I know several people who've had the surgery. Some have kept most of the weight off, but others have relapsed and gained a lot back. Most of them have not had problems relating to the surgery itself.
I have a friend who is in a program in the Northeast where she is under medical supervision as she drinks most of her diet (special protein/vitamin shakes) for the first several months (she's lost about 90 lbs but still has many to go). She also undergoes extensive therapy to help her address her eating issues and keep her from breaking down/cheating. If you can find a program like this, you will probably find it most beneficial.
|by Anonymous||reply 21||10/09/2013|
I have a friend who gained all of the weight back.
So did Carnie Wilson. So has a lot of others.
It's not healthy. Don't do it. It doesn't fix the desire / need / obsession to eat.
|by Anonymous||reply 22||10/09/2013|
Have you considered overeaters anonymous? I was a member for many years. I knew lots of people who lost over 100 lbs and dealt with the underlying issues that lead them to overeat.
|by Anonymous||reply 23||10/09/2013|
A sobering fact... A friend of mine who weighs in excess of 550 lbs says she's outlived 48 of her friends who had weight loss surgery.
|by Anonymous||reply 24||10/10/2013|
A study headed by Dr David Flum in Washington which analyzed the case histories of 62,000 gastric bypass patients, found that within the first 30 days after surgery, the death rate had been 1 death every 50 surgeries. This was considerably higher than even the worst estimate. Dr Flum commented on CNN news that it was time for "a reality check on this surgery". report delivered to the College of surgeons in Oct 21, 2003.[Study title: The Impact of Bariatric Surgery on Patient Survival: A Population-Based Study]
|by Anonymous||reply 25||10/10/2013|
Edward Mason, inventor of the gastric bypass wrote this in an article in 1999:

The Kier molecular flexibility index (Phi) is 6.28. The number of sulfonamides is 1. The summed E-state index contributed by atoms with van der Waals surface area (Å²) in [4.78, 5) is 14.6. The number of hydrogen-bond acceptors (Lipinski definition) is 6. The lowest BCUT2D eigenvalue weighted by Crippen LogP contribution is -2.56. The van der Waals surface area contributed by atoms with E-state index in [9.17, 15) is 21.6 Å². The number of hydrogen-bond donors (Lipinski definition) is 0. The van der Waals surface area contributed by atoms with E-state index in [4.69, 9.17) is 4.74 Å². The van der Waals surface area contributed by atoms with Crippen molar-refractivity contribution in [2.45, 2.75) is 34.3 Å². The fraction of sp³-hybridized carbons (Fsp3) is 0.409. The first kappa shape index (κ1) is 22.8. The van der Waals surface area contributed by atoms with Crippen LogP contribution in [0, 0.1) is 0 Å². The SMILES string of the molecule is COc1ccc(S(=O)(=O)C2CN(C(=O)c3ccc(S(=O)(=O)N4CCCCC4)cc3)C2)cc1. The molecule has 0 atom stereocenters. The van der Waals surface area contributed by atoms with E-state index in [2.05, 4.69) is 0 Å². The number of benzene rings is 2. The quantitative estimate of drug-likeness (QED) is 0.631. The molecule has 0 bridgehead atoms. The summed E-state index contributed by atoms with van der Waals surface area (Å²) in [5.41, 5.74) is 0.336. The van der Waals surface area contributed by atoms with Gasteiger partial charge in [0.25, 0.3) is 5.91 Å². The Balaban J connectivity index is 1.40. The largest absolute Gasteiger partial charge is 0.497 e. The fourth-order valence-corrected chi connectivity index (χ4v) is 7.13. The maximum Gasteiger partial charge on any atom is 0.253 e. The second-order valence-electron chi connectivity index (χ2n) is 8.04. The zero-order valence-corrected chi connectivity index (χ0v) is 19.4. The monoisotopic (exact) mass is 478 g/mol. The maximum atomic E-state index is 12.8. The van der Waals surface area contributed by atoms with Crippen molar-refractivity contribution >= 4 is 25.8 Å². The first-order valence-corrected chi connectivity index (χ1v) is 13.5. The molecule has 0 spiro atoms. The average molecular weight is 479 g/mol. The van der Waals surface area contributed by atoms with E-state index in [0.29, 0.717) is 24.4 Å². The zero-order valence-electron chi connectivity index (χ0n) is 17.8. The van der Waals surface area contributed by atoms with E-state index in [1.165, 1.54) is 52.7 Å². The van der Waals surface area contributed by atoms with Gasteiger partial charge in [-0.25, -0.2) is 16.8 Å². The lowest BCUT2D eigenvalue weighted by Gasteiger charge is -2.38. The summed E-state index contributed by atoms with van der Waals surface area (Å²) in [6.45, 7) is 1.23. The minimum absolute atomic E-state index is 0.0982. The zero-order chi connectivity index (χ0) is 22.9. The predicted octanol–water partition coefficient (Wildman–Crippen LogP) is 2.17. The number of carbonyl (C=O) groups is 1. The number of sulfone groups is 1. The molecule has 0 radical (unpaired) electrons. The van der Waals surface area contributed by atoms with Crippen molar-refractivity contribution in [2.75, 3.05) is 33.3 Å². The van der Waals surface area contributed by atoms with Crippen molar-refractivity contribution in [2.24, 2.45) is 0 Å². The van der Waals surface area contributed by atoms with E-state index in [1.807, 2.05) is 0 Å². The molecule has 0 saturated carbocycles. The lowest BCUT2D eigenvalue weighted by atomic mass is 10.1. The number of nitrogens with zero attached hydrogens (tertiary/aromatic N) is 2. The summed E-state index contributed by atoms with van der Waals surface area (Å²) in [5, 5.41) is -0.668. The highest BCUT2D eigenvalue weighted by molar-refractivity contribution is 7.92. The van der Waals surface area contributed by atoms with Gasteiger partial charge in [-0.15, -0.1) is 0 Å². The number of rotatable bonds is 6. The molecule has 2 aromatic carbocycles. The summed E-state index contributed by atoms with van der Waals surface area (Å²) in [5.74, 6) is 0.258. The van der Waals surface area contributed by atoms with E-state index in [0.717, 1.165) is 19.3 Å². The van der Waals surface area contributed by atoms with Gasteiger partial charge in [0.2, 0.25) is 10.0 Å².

"For the vast majority of patients today, there is no operation that will control weight to a "normal" level without introducing risks and side effects that over a lifetime may raise questions about its use for surgical treatment of obesity."
Edward Mason (MD, PhD - inventor of the gastric bypass)
|by Anonymous||reply 26||10/10/2013|
Pigs. If you had any self control you'd lose the weight like a normal person.
|by Anonymous||reply 27||10/10/2013|
Shut your ignorant fuckin' mouth, R27, you worthless piece of shit.
People become obese for a lot of reasons, and most of them aren't under conscious control.
You, however, have chosen to be a nasty, judgemental cunt.
I hope you die slowly and painfully and really really soon.
|by Anonymous||reply 28||10/10/2013|
r28 sounds morbidly obese. And hypocritical, but that's beside the point.
|by Anonymous||reply 29||10/10/2013|
Shit. I forgot about Carnie Wilson. She did gain it all back, didn't she?
|by Anonymous||reply 30||10/10/2013|
I've been thinking about having weight loss surgery.
I went to the mandated seminar (free) given by the bariatric center. This is step 1.
The seminar was lead by one of the surgeons and he described the 5 different types of surgery offered.
This was very informative because not only did it list the pros and cons of each one it also told us what health issues knocked you out of consideration for certain surgeries. He also discussed what life would be like with each different surgery.
If you are interested I highly recommend going to one of these information seminars. They are given weekly at the bariatric center near me.
|by Anonymous||reply 31||10/11/2013|
One odd side effect seems to be increased risk for alcoholism if you have bariatric surgery. I think this happened to Carnie Wilson. I guess since your stomach is so small the alcohol gets into your bloodstream much faster.
|by Anonymous||reply 32||10/11/2013|
[quote]One odd side effect seems to be increased risk for alcoholism if you have bariatric surgery.
Weird, would've never thought of that!
|by Anonymous||reply 33||10/12/2013|
Another side effect is having the screaming shits all the time.
|by Anonymous||reply 34||10/15/2013|
I decided to not cut my body open, but to desperately try for six months to eat as a gastric bypass or sleeve patient would. In other words to nearly starve.
|by Anonymous||reply 35||10/15/2013|
I had band surgery 4 years ago. I was incredibly successful my first year. Then things started to slow. I had about 80 lb to lose and lost 75 of them. I have kept off about 60 lbs.
I need the band because I had no self control when it comes to portion size. I still have no self control.
I do not have the shits. I have had a band slip where I threw up blood for a day. The fluid was released from the band and the slip righted itself.